For those of us who love driving – which is, of course, nearly everyone who’s ever had the opportunity to drive! – it’s so much fun to get a young or new horse started in harness.
But there are a few questions we should ask ourselves before we start fitting that harness.
Is your horse physically and mentally mature?
While horses should generally be at least 3 years of age before they’re asked to pull weight, horses mature at different rates. If they’re four, but they still look like a yearling then maybe you want to give them another year to grow up and fill out. And mental maturity is important too. I joke that their brains don’t come in until they’re 6, but it’s not that much of a stretch. Driving can be dangerous, so if they’re not mentally mature enough to be able to truly learn and understand what you’re teaching them, then waiting might be the best option.
Remember that most horses take until at least six until all the growth plates in their body have closed. Don’t be in a hurry – there are lots of other fun things you can do with them in the meantime, all of which will benefit their future driving careers. Hopefully you want to drive them for the next 20 years or so, there’s no need to rush at the beginning.
Are they comfortable in their bodies?
We don’t want to teach a horse new skills AND ask them to use their muscles in a new way if they’re in pain in any way. Check that your horse is sound, and if you’re not experienced enough to tell, a routine veterinary exam might be in order.
Have your horse’s teeth checked by a qualified veterinarian before they start carrying a bit. Even young horses (sometimes especially young horses!) can have painful dental issues that need to be addressed, or their first associations with the bit will be negative ones. These early experiences can colour their entire driving career, so the time and money spent have their dental care addressed will be well worth it in the long run. Be sure to ask your vet to check for wolf teeth as well, so they can be removed if needed.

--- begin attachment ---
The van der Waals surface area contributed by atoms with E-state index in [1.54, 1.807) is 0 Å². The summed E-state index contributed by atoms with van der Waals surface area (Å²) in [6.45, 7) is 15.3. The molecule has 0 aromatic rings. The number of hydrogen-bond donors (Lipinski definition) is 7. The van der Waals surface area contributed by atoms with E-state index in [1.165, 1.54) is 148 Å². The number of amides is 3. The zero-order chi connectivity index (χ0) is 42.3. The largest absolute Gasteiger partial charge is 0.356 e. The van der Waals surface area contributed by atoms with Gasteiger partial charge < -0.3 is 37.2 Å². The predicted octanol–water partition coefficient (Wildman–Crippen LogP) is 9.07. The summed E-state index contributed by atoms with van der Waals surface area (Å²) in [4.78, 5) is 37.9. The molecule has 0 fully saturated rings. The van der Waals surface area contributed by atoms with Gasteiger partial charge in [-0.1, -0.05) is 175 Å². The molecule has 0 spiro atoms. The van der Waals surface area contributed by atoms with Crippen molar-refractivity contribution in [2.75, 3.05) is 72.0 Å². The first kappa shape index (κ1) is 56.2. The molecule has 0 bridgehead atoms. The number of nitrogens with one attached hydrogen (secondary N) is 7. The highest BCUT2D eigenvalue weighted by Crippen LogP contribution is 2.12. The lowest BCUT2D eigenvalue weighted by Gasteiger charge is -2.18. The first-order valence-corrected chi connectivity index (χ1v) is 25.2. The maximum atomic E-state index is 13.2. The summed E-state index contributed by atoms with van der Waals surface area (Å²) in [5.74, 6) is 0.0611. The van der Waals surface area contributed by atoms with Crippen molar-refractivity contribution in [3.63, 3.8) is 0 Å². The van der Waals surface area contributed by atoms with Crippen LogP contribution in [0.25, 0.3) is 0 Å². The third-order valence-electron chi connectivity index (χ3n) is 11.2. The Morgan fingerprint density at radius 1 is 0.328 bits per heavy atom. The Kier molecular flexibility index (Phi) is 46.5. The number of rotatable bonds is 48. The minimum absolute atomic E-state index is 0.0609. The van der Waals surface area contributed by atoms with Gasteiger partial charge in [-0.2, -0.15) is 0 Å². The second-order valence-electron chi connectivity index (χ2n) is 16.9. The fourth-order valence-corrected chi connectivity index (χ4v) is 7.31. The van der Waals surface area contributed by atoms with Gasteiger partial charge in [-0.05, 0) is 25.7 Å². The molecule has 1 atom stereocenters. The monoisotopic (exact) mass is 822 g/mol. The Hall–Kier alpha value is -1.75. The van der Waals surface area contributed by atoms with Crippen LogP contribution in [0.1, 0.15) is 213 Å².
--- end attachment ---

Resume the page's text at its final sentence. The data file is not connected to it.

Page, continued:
If, at any time through their driving training, or even later in their career, your horse starts reacting badly, always rule out pain first, before trying to address it behaviourally.
Have they learned how to learn?
Since driving involves a firmly attaching a wheeled projectile to a flight animal, I recommend it isn’t the first thing a horse learns.
If your horse has spent their life mostly in the pasture, getting basic care but little active training, then I recommend some groundwork and learning about other things before tackling driving training.
Teach them to negotiate obstacles and the cues for whoa, back, and even gee and haw (or whatever directional terms you prefer) in hand first – it will translate to your driving training and put you way ahead.
Take them for walks, and to clinics and shows or other outings, so they can start seeing the world before they do it in front of a cart.
Showmanship, or tricks, or liberty work – it doesn’t matter what you teach them, it will all benefit your future driving training, as your horse learns how to learn and the two of you develop a language and method of communication.
Do you have a relationship?
Horses are herd animals, and they’re going to be much more comfortable if they’re familiar with you before you start working towards driving.
If they understand your method of communication, are comfortable with your training methods, and generally trust you then things are going to go a lot more smoothly.
In addition to teaching them other skills to build your rapport, don’t forget to have downtime too and just hang out together. Take your horse out to hand graze, find and scratch their favourite itchy spots, and just hang out in the pasture with them, watching them with their equine friends.
The more you and your horse know about each other, the smoother your driving training is likely to go.
In my Training Your Miniature Horse to Drive online course, I have a whole module before ground driving, to really set your future driving horse up for success.